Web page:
Another one of the reasons why guest blogging is so beneficial, particularly in terms of marketing, is because it helps build authority where it matters most – search engines. Gone are the days where you can just stuff a site with keywords and instantly fly to the top of Google results. Google emphasizes pages that are trustworthy over all others now and guest blogging is one of the single most efficient ways to get in on some of that action for yourself. By showing that your site is not only regularly updated with high quality content but also pieces from different authentic, trustworthy voices, the general rank of your entire enterprise will only rise as a result. This means that there will naturally be more eyes on your marketing blogs, which only means increased revenue as a result.

These are just a few of the reasons why guest blogging is, and will remain, a marketing best practice moving forward. Leveraging the power of search engines is all about authority and high quality content – guest blogging is able to deliver this to you in spades. If you’re the type of person who could use a little extra time to keep that steady stream of content flowing, guest blogging also makes perfect sense from the standpoint of your own productivity and efficiency at the same time. There really is no reason why you shouldn’t be exploring this with your marketing materials.

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Learning True Humility

Learning True Humility

True humility comes from a rejection of its opposites (pridefulness and arrogance), along with nurturing of acceptance, listening instead of speaking, and focusing more on another person than on yourself. That meaning was expressed beautifully by the ancient philosopher Confucius, with:

“Humility is the solid foundation of all virtues.”

One of the most popular films of all time is “Groundhog Day,” starring Bill Murray. As the pre-humility Phil Connors, he is the perfect caricature of a self-absorbed personality. This film is a wonderful depiction of the learning of this life lesson about the importance of humility.

As you recall, the plot is basically his journey toward humility and service to others. He is rescued from a perpetual loop when he learns the lesson, and can then get on with his life as a more mature and complete person.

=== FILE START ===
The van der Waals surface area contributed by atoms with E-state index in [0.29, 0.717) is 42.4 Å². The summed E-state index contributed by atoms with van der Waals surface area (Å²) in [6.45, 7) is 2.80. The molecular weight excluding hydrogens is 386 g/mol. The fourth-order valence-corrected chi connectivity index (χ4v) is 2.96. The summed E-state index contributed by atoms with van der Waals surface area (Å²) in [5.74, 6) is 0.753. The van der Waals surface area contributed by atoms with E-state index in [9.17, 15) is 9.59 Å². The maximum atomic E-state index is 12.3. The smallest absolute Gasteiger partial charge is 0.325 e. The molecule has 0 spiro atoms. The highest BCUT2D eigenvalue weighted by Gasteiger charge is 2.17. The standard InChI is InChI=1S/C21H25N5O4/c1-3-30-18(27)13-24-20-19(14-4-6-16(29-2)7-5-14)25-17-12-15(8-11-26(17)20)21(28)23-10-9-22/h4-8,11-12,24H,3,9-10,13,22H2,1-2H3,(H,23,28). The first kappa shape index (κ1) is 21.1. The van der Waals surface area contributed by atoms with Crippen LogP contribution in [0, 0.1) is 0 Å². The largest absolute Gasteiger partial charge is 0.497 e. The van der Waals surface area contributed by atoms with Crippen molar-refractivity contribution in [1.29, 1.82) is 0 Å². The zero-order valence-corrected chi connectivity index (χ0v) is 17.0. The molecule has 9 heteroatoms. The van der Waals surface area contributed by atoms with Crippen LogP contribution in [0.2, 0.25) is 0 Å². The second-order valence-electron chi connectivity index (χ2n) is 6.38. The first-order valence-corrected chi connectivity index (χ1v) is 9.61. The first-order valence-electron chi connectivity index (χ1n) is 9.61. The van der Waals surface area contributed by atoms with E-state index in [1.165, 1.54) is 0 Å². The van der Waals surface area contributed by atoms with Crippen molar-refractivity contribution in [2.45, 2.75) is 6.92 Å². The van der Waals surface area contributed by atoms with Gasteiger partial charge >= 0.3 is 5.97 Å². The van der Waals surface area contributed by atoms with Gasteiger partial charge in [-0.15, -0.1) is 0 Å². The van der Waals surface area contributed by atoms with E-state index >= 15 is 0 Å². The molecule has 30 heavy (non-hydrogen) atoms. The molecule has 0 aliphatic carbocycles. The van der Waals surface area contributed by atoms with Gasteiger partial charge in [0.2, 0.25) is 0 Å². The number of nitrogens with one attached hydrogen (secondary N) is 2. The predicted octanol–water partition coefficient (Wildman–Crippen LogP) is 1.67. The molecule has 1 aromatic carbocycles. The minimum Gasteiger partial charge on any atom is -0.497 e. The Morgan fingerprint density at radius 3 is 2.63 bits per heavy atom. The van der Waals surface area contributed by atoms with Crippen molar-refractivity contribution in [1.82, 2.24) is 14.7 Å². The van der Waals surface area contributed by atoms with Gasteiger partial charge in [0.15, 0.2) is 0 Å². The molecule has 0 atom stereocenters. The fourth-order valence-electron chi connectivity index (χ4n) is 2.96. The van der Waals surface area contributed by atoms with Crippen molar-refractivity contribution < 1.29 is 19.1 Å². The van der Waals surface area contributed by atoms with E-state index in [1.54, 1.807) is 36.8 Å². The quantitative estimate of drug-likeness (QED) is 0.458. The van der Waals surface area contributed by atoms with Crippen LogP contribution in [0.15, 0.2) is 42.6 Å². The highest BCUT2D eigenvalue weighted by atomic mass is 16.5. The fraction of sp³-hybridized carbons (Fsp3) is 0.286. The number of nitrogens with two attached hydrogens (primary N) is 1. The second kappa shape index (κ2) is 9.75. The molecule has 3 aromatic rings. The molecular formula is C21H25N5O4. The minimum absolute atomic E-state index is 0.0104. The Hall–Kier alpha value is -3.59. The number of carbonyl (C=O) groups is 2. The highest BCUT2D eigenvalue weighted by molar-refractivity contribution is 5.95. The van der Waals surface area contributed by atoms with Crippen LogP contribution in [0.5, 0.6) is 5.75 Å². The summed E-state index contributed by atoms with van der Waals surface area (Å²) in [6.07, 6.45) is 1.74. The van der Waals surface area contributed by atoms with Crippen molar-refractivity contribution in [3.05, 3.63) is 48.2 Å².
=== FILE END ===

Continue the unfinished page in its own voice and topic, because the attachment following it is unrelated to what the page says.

A favorite character interaction in the movie is that between the well-practiced jerk, Phil Connors, and the well-intentioned, but mentally limited, bed-and-breakfast operator who makes an innocent comment about the weather. The TV weatherman, Connors, having probably practiced this before on other victims, launches into a full blown 65-word weather report ending with the snarky question, “Did you want to talk about the weather, or were you just making chit-chat?”

He intentionally embarrasses her just for the personal enjoyment of it. The exchange becomes the perfect definition of his character, or lack thereof, before learning the lesson of humility.

Equipped with his newfound humility, the later Phil Connors is everyone’s friend. He has not only demonstrated to others his appreciation for their presence in his life, but has contributed in many ways to their satisfaction, happiness, and well-being.

Everyone has witnessed someone who they’ve thought could benefit from a healthy dose of humility. The kind of people who always have a verbal come-back after someone remarks on having done something or been somewhere. No opportunity passes without them commenting on their own experiences. Only it usually is not just an, “I did that, too.” Typically, this person has done it bigger and better than you did it.

If you went up in a balloon, they went to a higher altitude. If you have a favorite pastime, they have already done that long ago. They have an, “I did it better,” for every subject you bring up.

They practice this without really realizing how obnoxious it is. In reality, they truly believe they are just being conversational. It all too quickly begins to reflect their own weak self-image. They fail to realize how they have turned the art of simple conversation into a contest–one they feel compelled to “win.” This, of corse, is the complete opposite to humility.